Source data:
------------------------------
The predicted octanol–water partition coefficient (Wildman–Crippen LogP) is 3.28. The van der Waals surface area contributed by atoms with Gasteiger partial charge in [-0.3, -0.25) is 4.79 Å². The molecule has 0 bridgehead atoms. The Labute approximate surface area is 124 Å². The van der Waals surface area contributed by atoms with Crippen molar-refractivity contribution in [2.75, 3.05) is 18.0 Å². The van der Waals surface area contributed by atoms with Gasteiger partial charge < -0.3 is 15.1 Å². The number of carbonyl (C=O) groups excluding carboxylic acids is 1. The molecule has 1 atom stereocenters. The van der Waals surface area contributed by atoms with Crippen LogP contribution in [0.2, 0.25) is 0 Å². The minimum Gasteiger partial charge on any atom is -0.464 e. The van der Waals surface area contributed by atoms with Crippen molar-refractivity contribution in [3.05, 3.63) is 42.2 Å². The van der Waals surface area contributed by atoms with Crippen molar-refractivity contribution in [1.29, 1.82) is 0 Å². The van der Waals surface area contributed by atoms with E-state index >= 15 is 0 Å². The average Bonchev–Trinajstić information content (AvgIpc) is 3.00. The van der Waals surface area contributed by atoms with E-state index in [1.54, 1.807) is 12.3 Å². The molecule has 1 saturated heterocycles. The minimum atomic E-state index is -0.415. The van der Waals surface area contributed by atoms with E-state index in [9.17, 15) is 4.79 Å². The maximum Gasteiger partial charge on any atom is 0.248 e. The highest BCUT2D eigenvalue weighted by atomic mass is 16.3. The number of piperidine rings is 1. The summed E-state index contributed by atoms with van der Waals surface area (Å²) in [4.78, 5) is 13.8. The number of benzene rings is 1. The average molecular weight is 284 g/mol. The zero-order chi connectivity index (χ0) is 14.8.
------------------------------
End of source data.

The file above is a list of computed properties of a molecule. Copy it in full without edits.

The predicted octanol–water partition coefficient (Wildman–Crippen LogP) is 3.28. The van der Waals surface area contributed by atoms with Gasteiger partial charge in [-0.3, -0.25) is 4.79 Å². The molecule has 0 bridgehead atoms. The Labute approximate surface area is 124 Å². The van der Waals surface area contributed by atoms with Crippen molar-refractivity contribution in [2.75, 3.05) is 18.0 Å². The van der Waals surface area contributed by atoms with Gasteiger partial charge < -0.3 is 15.1 Å². The number of carbonyl (C=O) groups excluding carboxylic acids is 1. The molecule has 1 atom stereocenters. The van der Waals surface area contributed by atoms with Crippen LogP contribution in [0.2, 0.25) is 0 Å². The minimum Gasteiger partial charge on any atom is -0.464 e. The van der Waals surface area contributed by atoms with Crippen molar-refractivity contribution in [3.05, 3.63) is 42.2 Å². The van der Waals surface area contributed by atoms with Crippen molar-refractivity contribution in [1.29, 1.82) is 0 Å². The van der Waals surface area contributed by atoms with E-state index >= 15 is 0 Å². The average Bonchev–Trinajstić information content (AvgIpc) is 3.00. The van der Waals surface area contributed by atoms with E-state index in [1.54, 1.807) is 12.3 Å². The molecule has 1 saturated heterocycles. The minimum atomic E-state index is -0.415. The van der Waals surface area contributed by atoms with E-state index in [9.17, 15) is 4.79 Å². The maximum Gasteiger partial charge on any atom is 0.248 e. The highest BCUT2D eigenvalue weighted by atomic mass is 16.3. The number of piperidine rings is 1. The summed E-state index contributed by atoms with van der Waals surface area (Å²) in [4.78, 5) is 13.8. The number of benzene rings is 1. The average molecular weight is 284 g/mol. The zero-order chi connectivity index (χ0) is 14.8.